Gah. The YouTube/Viacom saga affects the tennis world, too. Here’s a story about Erich, who got his YouTube account cancelled after both the USTA (post-U.S. Open) and Tennis Australia lodged complaints about the videos. He’d started posting clips on YouTube last year:
Most of his clips, he says, even from smaller tournaments, would make it into the day’s top 20 most-viewed sports list. High-profile matches, such as those from the major events or those contested by star players such as Roger Federer (http://www.rogerfederer.com), Andy Roddick, or Rafael Nadal (http://www.vamosrafael.com) would often reach the top ten and remain there for a week. His highlights of the retirement at last year’s US Open of American great Andre Agassi not only reached number one in sports but the top ten most viewed videos across every category on YouTube.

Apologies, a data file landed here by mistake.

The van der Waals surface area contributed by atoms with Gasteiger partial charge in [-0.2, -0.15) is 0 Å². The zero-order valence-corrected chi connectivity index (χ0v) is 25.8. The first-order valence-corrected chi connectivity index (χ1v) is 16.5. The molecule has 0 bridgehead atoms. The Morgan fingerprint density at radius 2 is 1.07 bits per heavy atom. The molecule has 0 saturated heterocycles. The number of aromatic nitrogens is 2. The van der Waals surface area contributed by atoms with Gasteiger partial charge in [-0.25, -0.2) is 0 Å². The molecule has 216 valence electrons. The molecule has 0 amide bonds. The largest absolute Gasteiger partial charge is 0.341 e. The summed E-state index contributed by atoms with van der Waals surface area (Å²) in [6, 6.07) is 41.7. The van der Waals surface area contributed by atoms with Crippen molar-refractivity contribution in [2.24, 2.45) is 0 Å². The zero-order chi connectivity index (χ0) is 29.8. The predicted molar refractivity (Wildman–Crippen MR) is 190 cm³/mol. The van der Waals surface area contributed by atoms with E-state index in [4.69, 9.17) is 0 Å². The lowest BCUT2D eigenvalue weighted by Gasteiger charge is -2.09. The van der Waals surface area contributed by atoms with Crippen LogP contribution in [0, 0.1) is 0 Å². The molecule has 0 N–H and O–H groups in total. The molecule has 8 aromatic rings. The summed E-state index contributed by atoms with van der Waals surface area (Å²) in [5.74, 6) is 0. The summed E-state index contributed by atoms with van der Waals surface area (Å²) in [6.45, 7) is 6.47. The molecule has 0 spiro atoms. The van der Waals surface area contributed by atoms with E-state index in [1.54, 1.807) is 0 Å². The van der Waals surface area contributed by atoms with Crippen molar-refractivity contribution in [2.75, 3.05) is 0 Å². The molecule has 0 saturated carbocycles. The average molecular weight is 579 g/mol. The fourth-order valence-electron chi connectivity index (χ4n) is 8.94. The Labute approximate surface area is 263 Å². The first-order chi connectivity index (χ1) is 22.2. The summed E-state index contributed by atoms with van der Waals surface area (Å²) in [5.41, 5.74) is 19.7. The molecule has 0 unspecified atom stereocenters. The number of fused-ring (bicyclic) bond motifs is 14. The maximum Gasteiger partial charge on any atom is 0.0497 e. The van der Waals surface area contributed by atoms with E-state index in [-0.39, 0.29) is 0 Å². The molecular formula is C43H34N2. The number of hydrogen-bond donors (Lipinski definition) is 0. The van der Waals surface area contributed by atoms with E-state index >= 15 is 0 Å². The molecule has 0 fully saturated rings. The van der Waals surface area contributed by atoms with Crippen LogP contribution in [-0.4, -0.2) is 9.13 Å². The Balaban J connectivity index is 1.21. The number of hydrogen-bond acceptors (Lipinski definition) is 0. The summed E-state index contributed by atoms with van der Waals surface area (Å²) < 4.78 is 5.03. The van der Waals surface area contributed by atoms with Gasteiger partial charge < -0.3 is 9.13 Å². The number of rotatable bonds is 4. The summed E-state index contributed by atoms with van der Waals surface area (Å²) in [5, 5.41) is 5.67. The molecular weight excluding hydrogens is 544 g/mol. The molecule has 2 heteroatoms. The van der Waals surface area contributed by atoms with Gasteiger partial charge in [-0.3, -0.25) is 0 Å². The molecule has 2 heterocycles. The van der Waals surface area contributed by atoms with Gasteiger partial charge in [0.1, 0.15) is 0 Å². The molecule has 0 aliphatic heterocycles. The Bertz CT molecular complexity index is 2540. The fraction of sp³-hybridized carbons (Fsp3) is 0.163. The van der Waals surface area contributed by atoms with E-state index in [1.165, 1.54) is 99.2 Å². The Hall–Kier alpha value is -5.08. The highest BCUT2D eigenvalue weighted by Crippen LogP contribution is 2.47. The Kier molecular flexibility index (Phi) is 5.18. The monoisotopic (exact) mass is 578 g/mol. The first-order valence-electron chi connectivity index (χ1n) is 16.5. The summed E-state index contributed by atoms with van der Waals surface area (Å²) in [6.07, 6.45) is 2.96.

Wendy Grossman (the story’s author) hit the nail on the head: instead of shutting this guy up, all the tennis orgs should be encouraging the viral spread of tennis clips. I don’t think it hurts their brand at all. The tours don’t compete with each other. They’re all just trying to milk the same players for all they’ve got. And especially if interest in tennis is waning in the U.S., why get rid of the videos that could pique someone’s interest?
At the same time, we should give credit for the ATP, the Sony Ericsson WTA, and the tournament websites, all for getting into blogs, vid clips, etc. But really, I think the USTA and Tennis Australia should reconsider their actions. At the very least, they can lick their wounds (but not for too long) and figure out how to use YouTube to their advantage.